For half a century, the police procedural Tatort (“Crime Scene”) has provided a rallying point for Germany’s culturally diverse regions, gathering viewers around their television sets every Sunday night to watch detectives from across the country solve gruesome murders over the course of 90 minutes.
But 13 months into living with a virus that can’t be put behind bars, Tatort has become the scene of a different kind of crime: a series of satirical videos making fun of coronavirus restrictions, recorded by TV actors associated with the crime drama, has plunged lockdown-fatigued Germany into a bitter culture war.
A website called #allesdichtmachen (“close it all down”), was launched on Thursday night, featuring 53 to-camera clips in which high-profile actors sarcastically boast of the lengths they have gone to restrict their social contacts and appeal to the government to lock down the country even harder.
“For a whole year I was scared but now I can feel my fear subside, and that makes me scared,” says Volker Bruch, who also stars in the Weimar Republic-set series Babylon Berlin, in one of the videos. “Don’t leave us alone, dear government, it’s so important that we become afraid again.”
In other videos, the TV detective Richy Müller demonstrates how he breathes in from one plastic bag and breathes out into another to avoid creating aerosols, while Heike Makatsch (Mia in Love Actually) refuses to open the door to her apartment to food delivery couriers “to show some responsibility”.
The videos, made by a Munich-based production company, have drawn a ferocious backlash not least from other actors, with the Austrian actor Elyas M’Barek commenting that “cynicism helps no one”. Tobias Schlegel, a TV presenter turned paramedic, said on Twitter the actors behind the initiative could “shove their irony up their ventilators”.
Critics say the campaign has made conspiracy theories peddled at Covid-denier rallies go mainstream. Jan Josef Liefers, one of 34 contributors to the campaign who have previously played parts in or directed episodes of Tatort, used his video to sarcastically praise the media for uncritically supporting the government’s measures and shutting out scientists who didn’t toe its line.
Following their release last Thursday, the videos initially drew praise from figures from the far ends of Germany’s political spectrum, with the former spy chief Hans-Georg Maaßen calling the initiative “fantastic” on social media and Die Linke’s parliamentary chairperson, Sahra Wagenknecht, saying it was a “great playlist”.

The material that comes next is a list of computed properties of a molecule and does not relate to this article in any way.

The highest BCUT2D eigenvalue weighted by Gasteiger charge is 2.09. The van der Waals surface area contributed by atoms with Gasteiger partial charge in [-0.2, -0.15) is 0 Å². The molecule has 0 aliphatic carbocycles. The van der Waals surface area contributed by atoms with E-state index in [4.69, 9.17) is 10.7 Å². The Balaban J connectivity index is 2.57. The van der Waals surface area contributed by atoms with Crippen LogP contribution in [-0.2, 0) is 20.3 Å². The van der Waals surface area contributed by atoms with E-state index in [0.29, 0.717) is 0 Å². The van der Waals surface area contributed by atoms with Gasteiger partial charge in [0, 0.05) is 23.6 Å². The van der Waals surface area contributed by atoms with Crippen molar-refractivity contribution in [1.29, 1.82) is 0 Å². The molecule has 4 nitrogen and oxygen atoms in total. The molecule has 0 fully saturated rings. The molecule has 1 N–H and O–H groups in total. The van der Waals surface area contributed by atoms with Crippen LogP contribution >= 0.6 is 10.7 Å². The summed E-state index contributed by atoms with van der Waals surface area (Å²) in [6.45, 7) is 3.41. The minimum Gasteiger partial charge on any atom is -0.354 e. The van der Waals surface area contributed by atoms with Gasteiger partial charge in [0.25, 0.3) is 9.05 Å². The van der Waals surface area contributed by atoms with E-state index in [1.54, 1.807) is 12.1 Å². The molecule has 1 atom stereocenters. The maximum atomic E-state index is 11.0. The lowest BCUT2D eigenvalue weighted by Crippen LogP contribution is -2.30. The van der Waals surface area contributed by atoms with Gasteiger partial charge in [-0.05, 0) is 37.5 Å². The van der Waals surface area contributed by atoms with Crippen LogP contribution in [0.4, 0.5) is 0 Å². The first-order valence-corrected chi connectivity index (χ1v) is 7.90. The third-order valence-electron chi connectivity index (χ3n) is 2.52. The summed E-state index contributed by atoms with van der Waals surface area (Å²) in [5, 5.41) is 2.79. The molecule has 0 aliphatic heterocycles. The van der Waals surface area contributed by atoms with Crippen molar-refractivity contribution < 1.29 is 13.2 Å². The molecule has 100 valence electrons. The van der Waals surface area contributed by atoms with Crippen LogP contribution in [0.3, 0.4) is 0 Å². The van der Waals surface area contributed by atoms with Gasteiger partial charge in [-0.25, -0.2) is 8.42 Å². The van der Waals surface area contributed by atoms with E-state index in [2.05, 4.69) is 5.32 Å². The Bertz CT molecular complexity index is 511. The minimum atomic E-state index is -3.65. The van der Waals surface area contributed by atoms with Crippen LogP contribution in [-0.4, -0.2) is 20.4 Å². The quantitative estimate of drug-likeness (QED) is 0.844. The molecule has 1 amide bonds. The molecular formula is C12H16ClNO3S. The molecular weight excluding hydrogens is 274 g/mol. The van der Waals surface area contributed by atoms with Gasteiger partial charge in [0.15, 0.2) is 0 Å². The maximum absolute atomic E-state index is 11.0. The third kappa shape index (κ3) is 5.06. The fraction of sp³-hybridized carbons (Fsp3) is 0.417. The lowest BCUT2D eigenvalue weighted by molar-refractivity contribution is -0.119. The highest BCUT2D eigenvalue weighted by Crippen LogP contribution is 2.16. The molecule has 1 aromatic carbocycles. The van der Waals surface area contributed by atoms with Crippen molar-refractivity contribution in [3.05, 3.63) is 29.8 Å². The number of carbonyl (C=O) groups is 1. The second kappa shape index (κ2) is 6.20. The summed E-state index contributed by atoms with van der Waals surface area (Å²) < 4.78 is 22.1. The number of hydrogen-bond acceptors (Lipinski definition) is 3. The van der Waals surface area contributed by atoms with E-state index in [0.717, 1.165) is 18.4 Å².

Twenty actors have withdrawn their videos from the campaign’s website after the backlash, with the Tatort detective Meret Becker saying “this being instrumentalised by the right wing is really the last thing I wanted”.
In a statement on their website, the campaign’s initiators distanced themselves from anti-vaxxers, Covid-deniers and the far-right party Alternative für Deutschland. Instead, the organisers claimed their videos were “about the question of how we as a society want to live”, and that “criticism of lockdown is a legitimate point of view that can be backed up with arguments and facts”.
Their campaign has already rippled beyond the world of TV entertainment, laying bare a divide on the current restrictions within Germany’s media landscape. The tabloid Bild, the country’s bestselling newspaper, and its sister broadsheet Die Welt, have become increasingly vocal in their criticism of the nationwide “emergency brake” rules that came into effect this weekend, and shown at least partial sympathy for the actors’ campaign.
At the start of the pandemic Germany had high levels of compliance with social distancing measures introduced to curb the spread of the virus. Even when the government agreed on a second lockdown in the winter, 67% of those surveyed in polls showed their approval.
As the country is about to enter its sixth month of restrictions, with an ever-changing set of rules and a sense of the pandemic’s management slipping from the grasp of Angela Merkel’s government, however, public attitudes have begun to turn.
Surveys nonetheless suggest the #closeitalldown campaign still represents a minority view, and that a majority in Germany believes a hard lockdown to be inevitable before the country can return to normal. At the start of April, 48% of those questioned by the pollsters Infratest dimap wanted restrictions to go further, while only 24% thought they went too far.